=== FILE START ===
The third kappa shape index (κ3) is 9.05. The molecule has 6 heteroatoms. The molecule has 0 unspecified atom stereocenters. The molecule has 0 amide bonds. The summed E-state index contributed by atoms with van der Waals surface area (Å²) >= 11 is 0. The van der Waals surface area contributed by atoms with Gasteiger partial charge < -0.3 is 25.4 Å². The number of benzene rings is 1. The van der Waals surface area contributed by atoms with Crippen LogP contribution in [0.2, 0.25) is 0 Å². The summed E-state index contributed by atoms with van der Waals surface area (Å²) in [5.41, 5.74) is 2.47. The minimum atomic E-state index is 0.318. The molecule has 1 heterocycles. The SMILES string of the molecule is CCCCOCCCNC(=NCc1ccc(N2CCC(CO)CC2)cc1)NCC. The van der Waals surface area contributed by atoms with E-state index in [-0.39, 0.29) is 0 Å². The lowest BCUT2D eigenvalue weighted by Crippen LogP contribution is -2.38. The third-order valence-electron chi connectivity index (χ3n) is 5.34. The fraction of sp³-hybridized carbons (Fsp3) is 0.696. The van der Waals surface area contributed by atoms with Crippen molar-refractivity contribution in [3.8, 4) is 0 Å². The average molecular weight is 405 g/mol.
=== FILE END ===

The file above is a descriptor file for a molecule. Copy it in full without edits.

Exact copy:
The third kappa shape index (κ3) is 9.05. The molecule has 6 heteroatoms. The molecule has 0 unspecified atom stereocenters. The molecule has 0 amide bonds. The summed E-state index contributed by atoms with van der Waals surface area (Å²) >= 11 is 0. The van der Waals surface area contributed by atoms with Gasteiger partial charge < -0.3 is 25.4 Å². The number of benzene rings is 1. The van der Waals surface area contributed by atoms with Crippen LogP contribution in [0.2, 0.25) is 0 Å². The summed E-state index contributed by atoms with van der Waals surface area (Å²) in [5.41, 5.74) is 2.47. The minimum atomic E-state index is 0.318. The molecule has 1 heterocycles. The SMILES string of the molecule is CCCCOCCCNC(=NCc1ccc(N2CCC(CO)CC2)cc1)NCC. The van der Waals surface area contributed by atoms with E-state index in [-0.39, 0.29) is 0 Å². The lowest BCUT2D eigenvalue weighted by Crippen LogP contribution is -2.38. The third-order valence-electron chi connectivity index (χ3n) is 5.34. The fraction of sp³-hybridized carbons (Fsp3) is 0.696. The van der Waals surface area contributed by atoms with Crippen molar-refractivity contribution in [3.8, 4) is 0 Å². The average molecular weight is 405 g/mol.